(3) Wrongful Prosecution: Jonathan Watkins pled guilty to eleven counts of property damage on March 26, 2012. As such, his claim for wrongful prosecution prescribed on March 26, 2013, or at the latest, on February 8, 2014 (the apparent date of his release).[6]

Plaintiff Glenn Watkins

(1) Involuntary Confession: Glenn Watkins confessed to his involvement in the incident on October 17, 2011; his claims relating thereto prescribed on October 17, 2012.
(2) Wrongful Arrest: Glenn Watkins' claims relating to his arrest prescribed on August 19, 2012, one year from the date of his arrest.
(3) Wrongful Prosecution: Charges were dropped by the District Attorney prior to trial, so any claims by Glenn Watkins relating to wrongful prosecution are moot.

Defendants' second basis for moving to dismiss is that they are not properly made parties to Plaintiffs' causes of action. According to Defendants, the acts of which Plaintiffs complain were committed by members of the Lafourche Parish Sheriff's Office, who conducted the investigation and arrests leading up to the subsequent prosecution by the Lafourche Parish District Attorney's Office. Defendants, various members of the ...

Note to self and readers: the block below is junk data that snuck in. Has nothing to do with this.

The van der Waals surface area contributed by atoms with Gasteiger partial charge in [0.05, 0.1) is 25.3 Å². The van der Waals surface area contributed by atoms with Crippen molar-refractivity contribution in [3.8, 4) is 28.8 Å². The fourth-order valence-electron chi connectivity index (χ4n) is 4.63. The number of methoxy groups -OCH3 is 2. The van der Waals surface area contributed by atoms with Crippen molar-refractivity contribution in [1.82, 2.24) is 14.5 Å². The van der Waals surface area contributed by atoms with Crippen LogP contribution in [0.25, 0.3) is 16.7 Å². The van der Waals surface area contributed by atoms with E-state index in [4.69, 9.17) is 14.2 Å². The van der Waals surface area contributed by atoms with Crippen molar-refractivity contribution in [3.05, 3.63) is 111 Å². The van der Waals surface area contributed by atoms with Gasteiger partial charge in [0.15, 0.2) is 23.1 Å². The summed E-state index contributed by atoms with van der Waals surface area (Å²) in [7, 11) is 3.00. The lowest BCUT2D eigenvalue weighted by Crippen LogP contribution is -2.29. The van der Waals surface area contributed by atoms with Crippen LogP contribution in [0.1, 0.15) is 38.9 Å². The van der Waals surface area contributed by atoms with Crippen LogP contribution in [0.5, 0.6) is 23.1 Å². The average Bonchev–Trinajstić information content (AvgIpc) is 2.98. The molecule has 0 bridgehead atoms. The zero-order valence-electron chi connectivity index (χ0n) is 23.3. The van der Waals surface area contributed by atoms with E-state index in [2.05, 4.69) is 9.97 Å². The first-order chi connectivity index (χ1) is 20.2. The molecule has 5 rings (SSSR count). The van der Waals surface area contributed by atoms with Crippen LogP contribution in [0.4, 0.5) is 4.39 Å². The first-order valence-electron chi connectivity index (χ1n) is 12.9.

Buy This Entire Record For $7.95

Download the entire decision to receive the complete text, official citation,
docket number, dissents and concurrences, and footnotes for this case.

Learn more about what you receive with purchase of this case.